Right now, uninsured people have until Dec. 15 to sign up for coverage that would begin to take effect Jan. 1. That deadline may not be realistic if the computer glitches continue and many are forced to submit paper applications for insurance.

Yet extending the deadline is fraught with problems, because insurance companies would receive fewer months of premiums in 2014 than they had planned for when calculating their rates. Laszewski warns that delays in fully implementing Obamacare could last for many weeks or even months, depending on how serious the Internet problems are.

He urged Health and Human Services Secretary Kathleen Sebelius to bring in a top flight technology experts from the outside to assess the problems and recommend solutions.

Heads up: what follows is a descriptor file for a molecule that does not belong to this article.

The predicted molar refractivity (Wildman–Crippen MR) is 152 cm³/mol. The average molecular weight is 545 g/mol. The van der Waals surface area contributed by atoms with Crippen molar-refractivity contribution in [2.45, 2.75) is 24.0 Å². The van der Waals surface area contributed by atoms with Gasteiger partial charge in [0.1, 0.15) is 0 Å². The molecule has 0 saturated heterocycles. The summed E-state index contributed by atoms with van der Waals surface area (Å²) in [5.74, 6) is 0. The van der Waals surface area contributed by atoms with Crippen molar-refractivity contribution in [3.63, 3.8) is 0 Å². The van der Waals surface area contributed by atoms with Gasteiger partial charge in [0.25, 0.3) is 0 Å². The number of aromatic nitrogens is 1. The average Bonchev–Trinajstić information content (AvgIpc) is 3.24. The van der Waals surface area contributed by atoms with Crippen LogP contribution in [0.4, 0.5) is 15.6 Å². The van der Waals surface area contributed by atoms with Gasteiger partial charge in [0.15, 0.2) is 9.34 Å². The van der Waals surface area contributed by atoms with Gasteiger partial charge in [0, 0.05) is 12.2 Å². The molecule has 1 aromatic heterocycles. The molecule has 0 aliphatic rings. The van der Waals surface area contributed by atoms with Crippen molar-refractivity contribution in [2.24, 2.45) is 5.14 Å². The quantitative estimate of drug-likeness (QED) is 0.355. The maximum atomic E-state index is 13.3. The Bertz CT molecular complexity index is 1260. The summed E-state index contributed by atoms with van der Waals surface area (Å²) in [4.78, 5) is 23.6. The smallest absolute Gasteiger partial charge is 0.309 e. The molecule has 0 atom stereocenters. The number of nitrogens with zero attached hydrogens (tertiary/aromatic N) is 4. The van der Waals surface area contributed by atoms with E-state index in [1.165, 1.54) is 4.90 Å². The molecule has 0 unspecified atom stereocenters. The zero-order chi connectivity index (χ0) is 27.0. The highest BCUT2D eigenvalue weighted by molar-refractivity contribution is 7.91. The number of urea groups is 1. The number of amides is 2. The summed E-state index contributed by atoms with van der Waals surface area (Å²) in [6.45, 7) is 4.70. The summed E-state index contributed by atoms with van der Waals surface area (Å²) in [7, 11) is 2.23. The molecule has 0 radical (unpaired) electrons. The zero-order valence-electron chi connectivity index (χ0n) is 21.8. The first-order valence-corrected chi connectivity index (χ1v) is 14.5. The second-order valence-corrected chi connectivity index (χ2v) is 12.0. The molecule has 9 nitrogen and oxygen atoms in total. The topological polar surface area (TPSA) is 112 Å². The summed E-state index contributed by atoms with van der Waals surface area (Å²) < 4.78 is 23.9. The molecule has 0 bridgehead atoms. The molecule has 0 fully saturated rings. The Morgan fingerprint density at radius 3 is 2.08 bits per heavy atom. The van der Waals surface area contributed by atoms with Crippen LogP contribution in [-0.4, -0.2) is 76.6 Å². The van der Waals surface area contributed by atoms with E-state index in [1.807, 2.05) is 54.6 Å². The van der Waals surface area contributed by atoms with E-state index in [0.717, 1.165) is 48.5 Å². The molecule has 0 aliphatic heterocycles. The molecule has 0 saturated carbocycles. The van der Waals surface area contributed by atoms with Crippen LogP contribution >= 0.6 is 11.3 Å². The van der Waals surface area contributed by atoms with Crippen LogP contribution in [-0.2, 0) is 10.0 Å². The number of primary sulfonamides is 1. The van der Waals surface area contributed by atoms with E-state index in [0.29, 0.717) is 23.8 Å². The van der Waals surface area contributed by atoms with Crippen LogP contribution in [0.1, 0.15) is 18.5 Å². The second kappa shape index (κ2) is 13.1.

“And so if that means taking it down for two months, you take it down for two months,” Laszewski said. “If that means taking it down for a year, you take it down for a year.


 “My concern is that the Obama administration is thinking about this in political terms, not operational terms,” he added. “If they take it down for a couple of months, the Republicans will win the news cycle for two frickin’ days. Who cares?”

Mark T. Bertolini, CEO at Aetna, told CNBC last week that the administration moved too quickly to launch the site before it had been adequately tested, and that if he had been in charge, “I would have” delayed implementation.

"I think the bigger issue is, will enough people sign up to make it work?" said Bertolini. Aetna, like other insurers, is counting on enough young and healthy people enrolling in the plans to offset the costs that come from providing benefits to older, sicker Americans.